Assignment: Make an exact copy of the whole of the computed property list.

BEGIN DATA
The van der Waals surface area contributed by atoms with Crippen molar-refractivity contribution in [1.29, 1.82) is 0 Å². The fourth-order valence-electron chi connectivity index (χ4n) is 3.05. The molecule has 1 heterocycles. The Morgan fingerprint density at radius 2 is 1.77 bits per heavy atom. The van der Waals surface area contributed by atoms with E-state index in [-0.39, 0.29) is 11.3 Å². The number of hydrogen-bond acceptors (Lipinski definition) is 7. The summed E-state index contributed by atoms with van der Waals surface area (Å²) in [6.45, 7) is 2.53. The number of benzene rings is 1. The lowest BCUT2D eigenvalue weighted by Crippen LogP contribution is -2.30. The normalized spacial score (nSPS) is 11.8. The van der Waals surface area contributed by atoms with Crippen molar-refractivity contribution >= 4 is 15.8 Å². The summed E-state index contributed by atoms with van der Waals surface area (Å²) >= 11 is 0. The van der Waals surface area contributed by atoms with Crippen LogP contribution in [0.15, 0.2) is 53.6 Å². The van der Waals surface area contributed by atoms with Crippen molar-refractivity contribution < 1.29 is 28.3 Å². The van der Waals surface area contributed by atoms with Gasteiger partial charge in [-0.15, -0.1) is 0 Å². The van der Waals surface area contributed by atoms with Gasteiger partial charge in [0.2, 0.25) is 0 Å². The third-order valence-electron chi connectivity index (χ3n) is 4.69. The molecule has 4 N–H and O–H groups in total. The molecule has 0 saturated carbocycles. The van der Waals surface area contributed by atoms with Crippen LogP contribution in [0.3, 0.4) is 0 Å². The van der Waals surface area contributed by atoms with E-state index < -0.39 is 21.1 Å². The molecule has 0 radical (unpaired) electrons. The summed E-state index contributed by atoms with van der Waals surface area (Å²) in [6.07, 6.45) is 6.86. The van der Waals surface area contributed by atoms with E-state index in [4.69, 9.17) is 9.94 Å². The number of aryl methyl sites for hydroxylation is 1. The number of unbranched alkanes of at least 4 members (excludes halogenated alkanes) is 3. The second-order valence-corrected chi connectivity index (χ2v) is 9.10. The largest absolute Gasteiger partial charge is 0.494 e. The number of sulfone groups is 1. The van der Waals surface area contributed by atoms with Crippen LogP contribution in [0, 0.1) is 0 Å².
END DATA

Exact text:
The van der Waals surface area contributed by atoms with Crippen molar-refractivity contribution in [1.29, 1.82) is 0 Å². The fourth-order valence-electron chi connectivity index (χ4n) is 3.05. The molecule has 1 heterocycles. The Morgan fingerprint density at radius 2 is 1.77 bits per heavy atom. The van der Waals surface area contributed by atoms with E-state index in [-0.39, 0.29) is 11.3 Å². The number of hydrogen-bond acceptors (Lipinski definition) is 7. The summed E-state index contributed by atoms with van der Waals surface area (Å²) in [6.45, 7) is 2.53. The number of benzene rings is 1. The lowest BCUT2D eigenvalue weighted by Crippen LogP contribution is -2.30. The normalized spacial score (nSPS) is 11.8. The van der Waals surface area contributed by atoms with Crippen molar-refractivity contribution >= 4 is 15.8 Å². The summed E-state index contributed by atoms with van der Waals surface area (Å²) >= 11 is 0. The van der Waals surface area contributed by atoms with Crippen LogP contribution in [0.15, 0.2) is 53.6 Å². The van der Waals surface area contributed by atoms with Crippen molar-refractivity contribution < 1.29 is 28.3 Å². The van der Waals surface area contributed by atoms with Gasteiger partial charge in [-0.15, -0.1) is 0 Å². The van der Waals surface area contributed by atoms with Gasteiger partial charge in [0.2, 0.25) is 0 Å². The third-order valence-electron chi connectivity index (χ3n) is 4.69. The molecule has 4 N–H and O–H groups in total. The molecule has 0 saturated carbocycles. The van der Waals surface area contributed by atoms with Crippen LogP contribution in [0.3, 0.4) is 0 Å². The van der Waals surface area contributed by atoms with E-state index < -0.39 is 21.1 Å². The molecule has 0 radical (unpaired) electrons. The summed E-state index contributed by atoms with van der Waals surface area (Å²) in [6.07, 6.45) is 6.86. The van der Waals surface area contributed by atoms with E-state index in [4.69, 9.17) is 9.94 Å². The number of aryl methyl sites for hydroxylation is 1. The number of unbranched alkanes of at least 4 members (excludes halogenated alkanes) is 3. The second-order valence-corrected chi connectivity index (χ2v) is 9.10. The largest absolute Gasteiger partial charge is 0.494 e. The number of sulfone groups is 1. The van der Waals surface area contributed by atoms with Crippen LogP contribution in [0, 0.1) is 0 Å².